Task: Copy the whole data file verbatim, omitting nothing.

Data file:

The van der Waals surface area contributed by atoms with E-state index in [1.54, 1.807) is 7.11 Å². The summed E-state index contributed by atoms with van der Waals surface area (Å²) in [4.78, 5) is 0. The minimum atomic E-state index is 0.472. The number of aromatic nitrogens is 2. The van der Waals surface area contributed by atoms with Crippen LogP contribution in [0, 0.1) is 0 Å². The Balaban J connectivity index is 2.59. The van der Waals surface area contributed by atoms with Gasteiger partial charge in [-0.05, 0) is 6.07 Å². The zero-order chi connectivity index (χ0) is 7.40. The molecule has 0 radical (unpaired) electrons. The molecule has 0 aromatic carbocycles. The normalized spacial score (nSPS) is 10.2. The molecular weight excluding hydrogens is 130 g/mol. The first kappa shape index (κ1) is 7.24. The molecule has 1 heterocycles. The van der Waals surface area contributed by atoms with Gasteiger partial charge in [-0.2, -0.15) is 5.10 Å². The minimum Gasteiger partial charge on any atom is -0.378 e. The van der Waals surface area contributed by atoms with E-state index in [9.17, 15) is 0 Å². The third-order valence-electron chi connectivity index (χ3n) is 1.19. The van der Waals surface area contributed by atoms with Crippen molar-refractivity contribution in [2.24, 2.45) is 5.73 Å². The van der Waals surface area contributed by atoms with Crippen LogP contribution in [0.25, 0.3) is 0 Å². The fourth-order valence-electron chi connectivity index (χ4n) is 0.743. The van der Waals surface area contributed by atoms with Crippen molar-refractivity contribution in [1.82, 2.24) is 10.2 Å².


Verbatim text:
The van der Waals surface area contributed by atoms with E-state index in [1.54, 1.807) is 7.11 Å². The summed E-state index contributed by atoms with van der Waals surface area (Å²) in [4.78, 5) is 0. The minimum atomic E-state index is 0.472. The number of aromatic nitrogens is 2. The van der Waals surface area contributed by atoms with Crippen LogP contribution in [0, 0.1) is 0 Å². The Balaban J connectivity index is 2.59. The van der Waals surface area contributed by atoms with Gasteiger partial charge in [-0.05, 0) is 6.07 Å². The zero-order chi connectivity index (χ0) is 7.40. The molecule has 0 radical (unpaired) electrons. The molecule has 0 aromatic carbocycles. The normalized spacial score (nSPS) is 10.2. The molecular weight excluding hydrogens is 130 g/mol. The first kappa shape index (κ1) is 7.24. The molecule has 1 heterocycles. The van der Waals surface area contributed by atoms with Gasteiger partial charge in [-0.2, -0.15) is 5.10 Å². The minimum Gasteiger partial charge on any atom is -0.378 e. The van der Waals surface area contributed by atoms with E-state index in [9.17, 15) is 0 Å². The third-order valence-electron chi connectivity index (χ3n) is 1.19. The van der Waals surface area contributed by atoms with Crippen molar-refractivity contribution in [2.24, 2.45) is 5.73 Å². The van der Waals surface area contributed by atoms with Crippen LogP contribution in [0.25, 0.3) is 0 Å². The fourth-order valence-electron chi connectivity index (χ4n) is 0.743. The van der Waals surface area contributed by atoms with Crippen molar-refractivity contribution in [1.82, 2.24) is 10.2 Å².